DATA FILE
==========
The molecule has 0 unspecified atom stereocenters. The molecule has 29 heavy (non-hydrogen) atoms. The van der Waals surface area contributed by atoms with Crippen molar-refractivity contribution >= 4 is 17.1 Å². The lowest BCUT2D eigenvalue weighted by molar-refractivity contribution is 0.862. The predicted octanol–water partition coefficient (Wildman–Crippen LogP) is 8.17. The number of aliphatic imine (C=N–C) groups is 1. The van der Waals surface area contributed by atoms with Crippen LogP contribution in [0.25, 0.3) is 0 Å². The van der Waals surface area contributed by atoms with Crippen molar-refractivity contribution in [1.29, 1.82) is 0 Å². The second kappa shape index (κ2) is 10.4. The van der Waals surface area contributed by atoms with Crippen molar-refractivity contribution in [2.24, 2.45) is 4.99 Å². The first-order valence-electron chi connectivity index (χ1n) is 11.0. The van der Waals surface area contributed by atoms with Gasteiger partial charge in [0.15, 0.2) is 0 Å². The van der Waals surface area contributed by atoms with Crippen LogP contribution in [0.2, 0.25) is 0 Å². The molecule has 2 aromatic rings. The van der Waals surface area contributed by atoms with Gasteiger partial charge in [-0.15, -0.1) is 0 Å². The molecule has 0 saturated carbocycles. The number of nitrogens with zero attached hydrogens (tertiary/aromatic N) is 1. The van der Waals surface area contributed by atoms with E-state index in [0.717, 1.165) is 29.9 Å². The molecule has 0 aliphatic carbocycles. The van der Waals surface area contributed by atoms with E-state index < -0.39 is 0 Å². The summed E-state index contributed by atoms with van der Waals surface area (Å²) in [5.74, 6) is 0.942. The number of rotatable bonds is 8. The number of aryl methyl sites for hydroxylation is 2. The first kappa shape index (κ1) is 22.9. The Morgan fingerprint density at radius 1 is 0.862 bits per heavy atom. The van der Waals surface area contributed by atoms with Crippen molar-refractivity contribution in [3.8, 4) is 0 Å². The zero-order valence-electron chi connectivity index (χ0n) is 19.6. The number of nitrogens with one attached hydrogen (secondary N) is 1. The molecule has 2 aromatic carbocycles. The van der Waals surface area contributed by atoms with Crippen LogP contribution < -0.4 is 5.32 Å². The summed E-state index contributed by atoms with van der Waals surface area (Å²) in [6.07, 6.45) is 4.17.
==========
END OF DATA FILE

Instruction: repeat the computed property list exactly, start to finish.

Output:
The molecule has 0 unspecified atom stereocenters. The molecule has 29 heavy (non-hydrogen) atoms. The van der Waals surface area contributed by atoms with Crippen molar-refractivity contribution >= 4 is 17.1 Å². The lowest BCUT2D eigenvalue weighted by molar-refractivity contribution is 0.862. The predicted octanol–water partition coefficient (Wildman–Crippen LogP) is 8.17. The number of aliphatic imine (C=N–C) groups is 1. The van der Waals surface area contributed by atoms with Crippen LogP contribution in [0.25, 0.3) is 0 Å². The van der Waals surface area contributed by atoms with Crippen molar-refractivity contribution in [1.29, 1.82) is 0 Å². The second kappa shape index (κ2) is 10.4. The van der Waals surface area contributed by atoms with Crippen molar-refractivity contribution in [2.24, 2.45) is 4.99 Å². The first-order valence-electron chi connectivity index (χ1n) is 11.0. The van der Waals surface area contributed by atoms with Gasteiger partial charge in [0.15, 0.2) is 0 Å². The van der Waals surface area contributed by atoms with Crippen LogP contribution in [0.2, 0.25) is 0 Å². The molecule has 2 aromatic rings. The van der Waals surface area contributed by atoms with Gasteiger partial charge in [-0.15, -0.1) is 0 Å². The molecule has 0 saturated carbocycles. The number of nitrogens with zero attached hydrogens (tertiary/aromatic N) is 1. The van der Waals surface area contributed by atoms with E-state index in [0.717, 1.165) is 29.9 Å². The molecule has 0 aliphatic carbocycles. The van der Waals surface area contributed by atoms with E-state index < -0.39 is 0 Å². The summed E-state index contributed by atoms with van der Waals surface area (Å²) in [5.74, 6) is 0.942. The number of rotatable bonds is 8. The number of aryl methyl sites for hydroxylation is 2. The first kappa shape index (κ1) is 22.9. The Morgan fingerprint density at radius 1 is 0.862 bits per heavy atom. The van der Waals surface area contributed by atoms with Crippen molar-refractivity contribution in [3.8, 4) is 0 Å². The zero-order valence-electron chi connectivity index (χ0n) is 19.6. The number of nitrogens with one attached hydrogen (secondary N) is 1. The molecule has 2 aromatic carbocycles. The van der Waals surface area contributed by atoms with Crippen LogP contribution < -0.4 is 5.32 Å². The summed E-state index contributed by atoms with van der Waals surface area (Å²) in [6.07, 6.45) is 4.17.